Marx and Soviet Reality. Daniel Norman (1955)
But let us examine Soviet society more closely. Is it true that the ‘people as a whole’ own the means of production? The answer, according to the Leninist-Stalinists and all the totalitarians, is ‘yes’, but according to Marx’s conception can only be ‘no’. For in Russia there is an intermediary between the direct producer and the conditions of production, and this is the state, that is, the working-class = the Communist Party = Lenin – Stalin and the rest of the leadership. 
The ‘individual’ appropriation of the means of production with no intermediary, was the sine qua non condition put by Marx in his Capital when speaking of the transformation of ‘capitalistic private property, already practically resting on socialised production, into socialised property’.
This is not the case in Russia today, where the direct producers are still crushed by their product and the conditions of work, and are still directed and oppressed by their masters, their so-called saviours. In the light of Marxian ethics, there is still ‘human alienation’, loss of ‘human dignity’, the direct producer is still ‘crippled’. Not only is there not direct control and management of production by the direct producers, but this is not even envisaged by Stalin and the other ‘theoreticians’ of Russian ‘Socialism’ for the future.
In Russia, it is true, there is no private ownership of the means of production, and it is the state which is the owner. But state property is no more Socialism than are the rationalisations under liberal capitalist regimes, for the workers are still not the masters of their labour conditions and remain separated from the production process.
State ownership of the productive forces is not the solution... [in Marx and Engels’ view, for] neither the conversion into joint-stock companies nor into state property deprives the productive forces of their character as capital... The workers remain wage-earners, proletarians. The capitalist relationship is not abolished; it is rather pushed to an extreme. (Anti-Dühring, Part 3/2)
There was another alternative, which emerges clearly from Marx’s analysis of the transition forms towards Socialist production already to be found in capitalist economy he was studying, and which certainly had his preference: cooperative factories. Indeed, Marx considered ‘the capitalist stock companies as well as the cooperative factories... as forms of transition from the capitalist mode of production to the associated one, with this distinction, that the antagonism [between capital and labour] is met negatively in one, positively in the other’.
The cooperative factories where ‘the associated labourers’ are ‘their own capitalists’, that is, ‘using the means of production for the employment of their own labour’, show, according to Marx, the way in which a new mode of production may naturally grow out of an old one, when the development of the material forces of production and of the corresponding forms of social production has reached a certain stage (Capital, Volume 3, Chapter 27).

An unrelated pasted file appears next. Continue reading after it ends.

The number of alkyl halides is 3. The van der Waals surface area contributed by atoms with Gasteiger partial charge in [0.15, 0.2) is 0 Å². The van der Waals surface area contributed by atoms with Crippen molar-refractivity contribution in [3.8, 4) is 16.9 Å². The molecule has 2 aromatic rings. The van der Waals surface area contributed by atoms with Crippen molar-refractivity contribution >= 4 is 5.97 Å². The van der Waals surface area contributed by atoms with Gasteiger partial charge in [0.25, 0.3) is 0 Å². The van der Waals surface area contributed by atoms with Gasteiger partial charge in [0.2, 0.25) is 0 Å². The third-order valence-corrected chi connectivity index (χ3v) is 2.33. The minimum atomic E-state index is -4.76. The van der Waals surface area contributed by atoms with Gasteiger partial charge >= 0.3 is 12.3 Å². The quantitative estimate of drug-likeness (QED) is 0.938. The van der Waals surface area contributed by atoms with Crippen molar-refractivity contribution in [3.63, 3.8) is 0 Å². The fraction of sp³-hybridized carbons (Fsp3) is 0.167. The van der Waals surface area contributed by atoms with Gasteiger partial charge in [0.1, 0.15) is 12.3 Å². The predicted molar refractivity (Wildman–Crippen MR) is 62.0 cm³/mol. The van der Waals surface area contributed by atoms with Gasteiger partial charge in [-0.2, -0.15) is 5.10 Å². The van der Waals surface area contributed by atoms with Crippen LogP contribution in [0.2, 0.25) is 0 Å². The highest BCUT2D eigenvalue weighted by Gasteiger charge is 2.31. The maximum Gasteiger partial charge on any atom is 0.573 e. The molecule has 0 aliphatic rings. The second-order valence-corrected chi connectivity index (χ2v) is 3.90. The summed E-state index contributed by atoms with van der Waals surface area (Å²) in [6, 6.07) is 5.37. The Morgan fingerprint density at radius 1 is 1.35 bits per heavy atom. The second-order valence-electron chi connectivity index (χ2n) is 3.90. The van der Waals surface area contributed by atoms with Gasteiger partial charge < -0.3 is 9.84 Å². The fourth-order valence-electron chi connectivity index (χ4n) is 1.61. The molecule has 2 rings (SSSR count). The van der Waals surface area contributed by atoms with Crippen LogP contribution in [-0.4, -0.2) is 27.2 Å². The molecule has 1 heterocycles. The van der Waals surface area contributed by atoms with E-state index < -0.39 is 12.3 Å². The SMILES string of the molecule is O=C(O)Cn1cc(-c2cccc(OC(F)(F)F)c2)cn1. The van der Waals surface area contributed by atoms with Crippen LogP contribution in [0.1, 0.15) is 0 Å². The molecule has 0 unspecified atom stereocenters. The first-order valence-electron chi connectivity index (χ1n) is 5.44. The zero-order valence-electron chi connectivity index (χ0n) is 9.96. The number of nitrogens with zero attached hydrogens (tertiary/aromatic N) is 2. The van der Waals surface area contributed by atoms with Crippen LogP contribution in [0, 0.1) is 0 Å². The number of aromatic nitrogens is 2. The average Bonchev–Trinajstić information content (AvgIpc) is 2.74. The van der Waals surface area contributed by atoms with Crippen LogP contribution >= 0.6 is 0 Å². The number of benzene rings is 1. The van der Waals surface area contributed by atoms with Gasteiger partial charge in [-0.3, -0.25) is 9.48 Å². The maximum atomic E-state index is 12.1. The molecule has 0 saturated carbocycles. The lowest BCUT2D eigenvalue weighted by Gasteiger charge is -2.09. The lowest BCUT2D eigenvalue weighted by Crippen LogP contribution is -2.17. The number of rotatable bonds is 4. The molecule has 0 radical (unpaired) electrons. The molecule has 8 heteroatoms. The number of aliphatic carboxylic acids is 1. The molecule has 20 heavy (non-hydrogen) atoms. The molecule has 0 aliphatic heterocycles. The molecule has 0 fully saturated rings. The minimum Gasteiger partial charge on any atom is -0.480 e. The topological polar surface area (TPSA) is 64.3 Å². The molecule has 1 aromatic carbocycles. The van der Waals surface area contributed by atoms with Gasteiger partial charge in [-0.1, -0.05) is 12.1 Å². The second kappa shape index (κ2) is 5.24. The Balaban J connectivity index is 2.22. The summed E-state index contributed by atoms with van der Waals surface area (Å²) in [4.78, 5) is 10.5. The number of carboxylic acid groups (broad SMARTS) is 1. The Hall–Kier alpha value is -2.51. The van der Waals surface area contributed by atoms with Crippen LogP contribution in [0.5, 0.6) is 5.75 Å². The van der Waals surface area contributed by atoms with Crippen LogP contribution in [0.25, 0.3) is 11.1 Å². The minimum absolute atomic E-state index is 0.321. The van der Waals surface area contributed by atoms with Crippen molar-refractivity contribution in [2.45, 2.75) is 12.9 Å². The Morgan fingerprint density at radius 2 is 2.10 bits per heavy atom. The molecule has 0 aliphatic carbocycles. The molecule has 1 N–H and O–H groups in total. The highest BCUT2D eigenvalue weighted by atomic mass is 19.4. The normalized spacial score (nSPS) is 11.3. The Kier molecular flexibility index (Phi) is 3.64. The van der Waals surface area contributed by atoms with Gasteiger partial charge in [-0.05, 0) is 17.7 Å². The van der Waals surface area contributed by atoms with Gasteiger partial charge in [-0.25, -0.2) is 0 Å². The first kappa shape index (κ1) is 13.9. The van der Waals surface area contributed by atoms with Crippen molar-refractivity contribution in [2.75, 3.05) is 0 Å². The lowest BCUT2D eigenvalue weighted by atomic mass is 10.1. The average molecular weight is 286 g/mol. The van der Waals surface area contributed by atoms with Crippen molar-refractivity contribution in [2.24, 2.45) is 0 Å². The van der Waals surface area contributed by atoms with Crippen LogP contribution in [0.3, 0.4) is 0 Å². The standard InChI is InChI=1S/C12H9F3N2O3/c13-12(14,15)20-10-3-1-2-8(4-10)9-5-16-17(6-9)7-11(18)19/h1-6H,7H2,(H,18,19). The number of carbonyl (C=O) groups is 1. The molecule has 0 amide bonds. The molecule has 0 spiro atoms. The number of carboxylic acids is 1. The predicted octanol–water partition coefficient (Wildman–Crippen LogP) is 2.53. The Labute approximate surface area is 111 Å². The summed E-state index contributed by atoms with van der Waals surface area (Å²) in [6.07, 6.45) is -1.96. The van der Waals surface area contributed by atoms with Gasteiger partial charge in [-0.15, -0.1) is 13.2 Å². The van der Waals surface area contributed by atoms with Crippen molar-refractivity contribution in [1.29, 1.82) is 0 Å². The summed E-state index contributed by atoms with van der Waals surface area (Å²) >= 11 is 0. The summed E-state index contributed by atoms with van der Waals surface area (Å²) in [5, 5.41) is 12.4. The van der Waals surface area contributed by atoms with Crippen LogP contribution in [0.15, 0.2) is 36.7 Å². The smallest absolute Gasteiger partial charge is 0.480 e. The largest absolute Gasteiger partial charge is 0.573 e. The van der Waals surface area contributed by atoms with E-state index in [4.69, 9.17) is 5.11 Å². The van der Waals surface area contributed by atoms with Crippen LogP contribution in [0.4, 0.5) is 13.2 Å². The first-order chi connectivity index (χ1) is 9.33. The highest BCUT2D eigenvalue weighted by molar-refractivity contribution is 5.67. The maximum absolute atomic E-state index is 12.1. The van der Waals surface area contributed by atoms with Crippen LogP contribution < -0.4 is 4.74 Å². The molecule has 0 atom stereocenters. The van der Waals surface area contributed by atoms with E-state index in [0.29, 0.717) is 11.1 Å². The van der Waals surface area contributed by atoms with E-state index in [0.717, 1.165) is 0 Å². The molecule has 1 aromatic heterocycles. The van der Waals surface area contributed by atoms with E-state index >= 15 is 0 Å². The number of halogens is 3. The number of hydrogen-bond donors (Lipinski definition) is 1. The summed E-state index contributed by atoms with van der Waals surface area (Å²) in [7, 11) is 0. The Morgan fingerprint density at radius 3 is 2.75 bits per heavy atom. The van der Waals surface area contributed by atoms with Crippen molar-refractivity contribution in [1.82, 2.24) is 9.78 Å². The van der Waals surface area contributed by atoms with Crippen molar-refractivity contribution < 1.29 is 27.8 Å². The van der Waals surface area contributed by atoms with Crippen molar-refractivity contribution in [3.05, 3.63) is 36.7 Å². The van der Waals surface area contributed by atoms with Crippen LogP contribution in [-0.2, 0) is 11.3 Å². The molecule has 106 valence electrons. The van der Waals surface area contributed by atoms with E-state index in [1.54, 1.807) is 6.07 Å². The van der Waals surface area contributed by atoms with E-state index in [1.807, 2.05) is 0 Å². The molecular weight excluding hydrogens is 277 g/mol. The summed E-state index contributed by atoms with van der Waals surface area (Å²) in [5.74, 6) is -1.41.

(This form was practised in Russia immediately after the revolution for a very short time and at the worst period for such an experiment. But the economic and political imperatives of Russian reality prevailed and the experiment was brought to an end.)
The fact is that in the USSR the state is the owner of the conditions of production – ‘the general capitalist’ – and the direct producers are wage-earners, that therefore the relations between them according to Marx are still the relations between capital and labour, between employer and proletarians, whether or not this pleases the Soviet leaders. And there is no difficulty in discovering that all the characteristics of the capitalistic system of exploitation are to be found in the Russian system of relationship between the state, owner of the means of production, and the direct producer, the worker. It is true that they are ‘rather pushed to an extreme’ in this ‘most advanced form of state capitalism’. The state pays the labour it employs with wages, and ‘wages... by their very nature always imply the performance of a certain quantity of unpaid labour on the part of the labourer’ (Capital, Volume 1, Chapter 25/1), that is ‘surplus value’. But, says Stalin, who has already ‘discarded’ Marx’s definition of surplus value, quoting in the Stalinist manner the Critique of the Gotha Programme:
... where it is no longer capitalism that he is investigating, but among other things the first phase of Communist society, Marx recognises labour contributed to society for extension of production, for education and public health, for administrative expenses, for building up reserves, etc, to be just as necessary as the labour expended to supply the consumption requirements of the working class.
But this, as always with Stalin and his followers, is only part of the truth. For instance, ‘the general costs of administration not belonging to production’ which have to be drawn from the ‘total social product’ of labour, ‘will, from the outset, be very considerably restricted in comparison with present-day society and it diminishes in proportion as the new society develops’ – so Marx goes on. This Stalin preferred not to discuss. For in Russia the cost of this side had steadily increased since the revolution, and so considerably during the Stalinist era as not only to have resulted in an even greater difference between the bottom and the top of the wage scale (this difference was of the order of one to three in the first years after the revolution and has grown to one to 100 since the first Plan), but also to have produced ‘Soviet millionaires’, of which, indeed, the regime is very proud.